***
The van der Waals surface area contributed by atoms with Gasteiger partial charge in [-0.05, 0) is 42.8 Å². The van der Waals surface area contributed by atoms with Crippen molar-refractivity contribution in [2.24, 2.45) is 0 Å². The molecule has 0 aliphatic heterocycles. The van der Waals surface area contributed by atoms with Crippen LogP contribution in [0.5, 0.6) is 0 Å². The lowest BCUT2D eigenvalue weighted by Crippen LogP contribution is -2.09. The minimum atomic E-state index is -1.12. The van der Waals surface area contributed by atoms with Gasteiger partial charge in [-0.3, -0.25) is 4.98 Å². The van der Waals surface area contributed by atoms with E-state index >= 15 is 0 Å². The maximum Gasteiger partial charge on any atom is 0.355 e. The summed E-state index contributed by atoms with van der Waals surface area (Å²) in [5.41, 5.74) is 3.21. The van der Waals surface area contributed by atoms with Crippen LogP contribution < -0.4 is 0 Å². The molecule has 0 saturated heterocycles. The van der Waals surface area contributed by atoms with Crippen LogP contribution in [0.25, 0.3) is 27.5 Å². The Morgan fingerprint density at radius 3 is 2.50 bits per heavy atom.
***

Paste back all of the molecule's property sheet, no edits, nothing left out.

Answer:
The van der Waals surface area contributed by atoms with Gasteiger partial charge in [-0.05, 0) is 42.8 Å². The van der Waals surface area contributed by atoms with Crippen molar-refractivity contribution in [2.24, 2.45) is 0 Å². The molecule has 0 aliphatic heterocycles. The van der Waals surface area contributed by atoms with Crippen LogP contribution in [0.5, 0.6) is 0 Å². The lowest BCUT2D eigenvalue weighted by Crippen LogP contribution is -2.09. The minimum atomic E-state index is -1.12. The van der Waals surface area contributed by atoms with Gasteiger partial charge in [-0.3, -0.25) is 4.98 Å². The van der Waals surface area contributed by atoms with E-state index >= 15 is 0 Å². The maximum Gasteiger partial charge on any atom is 0.355 e. The summed E-state index contributed by atoms with van der Waals surface area (Å²) in [5.41, 5.74) is 3.21. The van der Waals surface area contributed by atoms with Crippen LogP contribution < -0.4 is 0 Å². The molecule has 0 saturated heterocycles. The van der Waals surface area contributed by atoms with Crippen LogP contribution in [0.25, 0.3) is 27.5 Å². The Morgan fingerprint density at radius 3 is 2.50 bits per heavy atom.